12 OCT 2014 by ideonexus

 The Absurd Visions from a Post-Hypnotic Suggestion

I hardly heard him for trying to keep track of what was going on in my skull. I knew it was just post-hypnotic suggestion, even remembered the session in Missouri when they'd implanted it, but that didn't make it any less compelling. My mind reeled under the strong pseudo-memories: shaggy hulks that were Taurans (not at all what we now knew they looked like) boarding a colonists' vessel, eating babies while mothers watched in screaming terror (the colonists never took babies; they wouldn't st...
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A character debunks all the crazy things running through his head with rationality.

01 SEP 2014 by ideonexus

 Literature Asks Questions without Offering Answers

Even when writers profess to know nothing about the inner man, they often make the profession in a way which suggests that they really know plenty When D. H. Lawrence says (in his essay on Benjamin Franklin) "The soul of man is a dark forest," he says it with a kind of knowing Satanic smirk, so that the profession of ignorance actually becomes a species of knowledge. When I first read that ominous Lawrence sentence I was young and it was news to me that my soul was a dark forest. For several ...
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02 JAN 2014 by ideonexus

 Imperialism and Feudalism are Mountains Weighing Down the...

There is an ancient Chinese fable called "The Foolish Old Man Who Removed the Mountains". It tells of an old man who lived in northern China long, long ago and was known as the Foolish Old Man of North Mountain. His house faced south and beyond his doorway stood the two great peaks, Taihang and Wangwu, obstructing the way. With great determination, he led his sons in digging up these mountains hoe in hand. Another greybeard, known as the Wise Old Man, saw them and said derisively, "How silly ...
Folksonomies: government revolution
Folksonomies: government revolution
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The Chinese overthrew kings just as Americans and Europeans did.

22 JUN 2012 by ideonexus

 Spirituality from Science

There have, however, always been men of high and disciplined spirituality who have insisted on their direct experience of something greater than themselves. Their conviction of the reality of a spiritual life apart from and transcending the life of the body may not lend itself to scientific proof or disproof; nevertheless the remarkable transformation in personality seen in those who rightfully lay claim to such experience is as objective as tomorrow's sunrise. Millions of lesser men draw str...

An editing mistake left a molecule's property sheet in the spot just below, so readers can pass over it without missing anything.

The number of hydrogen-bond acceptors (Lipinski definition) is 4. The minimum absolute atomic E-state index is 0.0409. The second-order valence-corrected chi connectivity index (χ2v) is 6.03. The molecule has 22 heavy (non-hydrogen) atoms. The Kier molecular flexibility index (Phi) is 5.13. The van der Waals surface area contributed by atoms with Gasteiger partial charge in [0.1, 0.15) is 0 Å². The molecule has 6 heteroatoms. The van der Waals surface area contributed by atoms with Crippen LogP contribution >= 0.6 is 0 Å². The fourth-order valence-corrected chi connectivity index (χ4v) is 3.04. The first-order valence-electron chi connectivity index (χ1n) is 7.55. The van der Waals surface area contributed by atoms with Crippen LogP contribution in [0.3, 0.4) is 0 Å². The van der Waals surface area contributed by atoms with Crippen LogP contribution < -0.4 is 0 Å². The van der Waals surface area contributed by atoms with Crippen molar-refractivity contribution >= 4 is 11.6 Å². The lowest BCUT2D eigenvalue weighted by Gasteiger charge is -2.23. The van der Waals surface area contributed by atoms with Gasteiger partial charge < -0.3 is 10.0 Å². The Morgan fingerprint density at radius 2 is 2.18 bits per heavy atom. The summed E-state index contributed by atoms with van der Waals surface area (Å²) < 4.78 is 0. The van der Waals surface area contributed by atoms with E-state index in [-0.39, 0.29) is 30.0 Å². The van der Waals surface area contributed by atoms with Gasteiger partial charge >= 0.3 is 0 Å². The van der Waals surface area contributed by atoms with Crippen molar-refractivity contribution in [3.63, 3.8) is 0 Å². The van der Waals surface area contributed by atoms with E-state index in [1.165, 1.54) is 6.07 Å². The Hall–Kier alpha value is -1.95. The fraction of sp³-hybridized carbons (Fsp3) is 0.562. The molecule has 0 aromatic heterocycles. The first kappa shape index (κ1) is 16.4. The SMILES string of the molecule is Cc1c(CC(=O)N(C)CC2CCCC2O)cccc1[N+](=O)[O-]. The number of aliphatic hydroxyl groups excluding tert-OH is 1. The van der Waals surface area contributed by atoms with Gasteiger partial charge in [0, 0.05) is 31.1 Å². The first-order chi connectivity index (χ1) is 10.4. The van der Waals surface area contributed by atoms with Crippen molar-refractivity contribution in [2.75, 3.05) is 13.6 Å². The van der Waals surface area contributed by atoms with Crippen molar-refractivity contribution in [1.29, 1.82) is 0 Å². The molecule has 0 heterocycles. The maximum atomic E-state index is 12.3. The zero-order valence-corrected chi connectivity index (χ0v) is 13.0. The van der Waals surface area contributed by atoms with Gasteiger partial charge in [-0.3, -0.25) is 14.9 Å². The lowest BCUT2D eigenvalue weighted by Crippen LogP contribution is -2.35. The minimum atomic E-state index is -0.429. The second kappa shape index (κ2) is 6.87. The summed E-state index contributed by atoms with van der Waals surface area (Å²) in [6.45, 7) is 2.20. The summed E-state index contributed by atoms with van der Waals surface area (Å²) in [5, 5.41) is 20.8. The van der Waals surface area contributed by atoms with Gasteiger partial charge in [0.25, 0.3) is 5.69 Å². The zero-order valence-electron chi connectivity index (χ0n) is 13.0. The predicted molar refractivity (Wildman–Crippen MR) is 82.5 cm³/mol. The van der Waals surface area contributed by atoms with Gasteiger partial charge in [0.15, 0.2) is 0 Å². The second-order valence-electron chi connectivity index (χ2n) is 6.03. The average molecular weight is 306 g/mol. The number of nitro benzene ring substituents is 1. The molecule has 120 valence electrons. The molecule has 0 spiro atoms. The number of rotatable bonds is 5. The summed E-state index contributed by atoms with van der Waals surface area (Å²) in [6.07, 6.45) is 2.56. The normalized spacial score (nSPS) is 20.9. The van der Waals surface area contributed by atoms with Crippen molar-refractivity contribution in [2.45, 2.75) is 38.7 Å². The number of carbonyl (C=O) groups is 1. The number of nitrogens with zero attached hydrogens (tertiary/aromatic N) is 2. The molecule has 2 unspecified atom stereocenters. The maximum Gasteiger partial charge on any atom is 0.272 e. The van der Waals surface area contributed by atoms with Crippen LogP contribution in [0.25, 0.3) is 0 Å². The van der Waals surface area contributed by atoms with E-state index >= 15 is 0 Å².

Folksonomies: science spirituality
Folksonomies: science spirituality
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A belief in something greater than oneself is not necessarily belief in the supernatural.

21 JUN 2012 by ideonexus

 Evolving Levels of Thought

Gradually, at various points in our childhoods, we discover different forms of conviction. There’s the rock-hard certainty of personal experience (“I put my finger in the fire and it hurt,”), which is probably the earliest kind we learn. Then there’s the logically convincing, which we probably come to first through maths, in the context of Pythagoras’s theorem or something similar, and which, if we first encounter it at exactly the right moment, bursts on our minds like sunrise with...
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As we grow older, based on experience.

11 JUN 2012 by ideonexus

 We Must Become Comfortable with Large Numbers

Borel makes the amusing supposition of a million monkeys allowed to play upon the keys of a million typewriters. What is the chance that this wanton activity should reproduce exactly all of the volumes which are contained in the library of the British Museum? It certainly is not a large chance, but it may be roughly calculated, and proves in fact to be considerably larger than the chance that a mixture of oxygen and nitrogen will separate into the two pure constituents. After we have learned ...
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In order to understand why a million monkey on a million typewriters might produce a great work of art.

28 MAR 2012 by ideonexus

 The Virtue of Courage

Kids need to know that nonconformity requires courage. There are plenty of nonconformists to draw upon as examples, secular and religious people alike, from Socrates to Martin Luther King to Michael Newdow—people whose strength of conviction led them to face with dignity and courage the consequences of stepping outside of the norm in the name of heartfelt principles. It isn’t easy, but doing what’s right can be well worth it. The second reason is even more daunting. As noted above, rel...
Folksonomies: virtue humanism
Folksonomies: virtue humanism
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Nonconformity requires courage. So does accepting non-existence after death.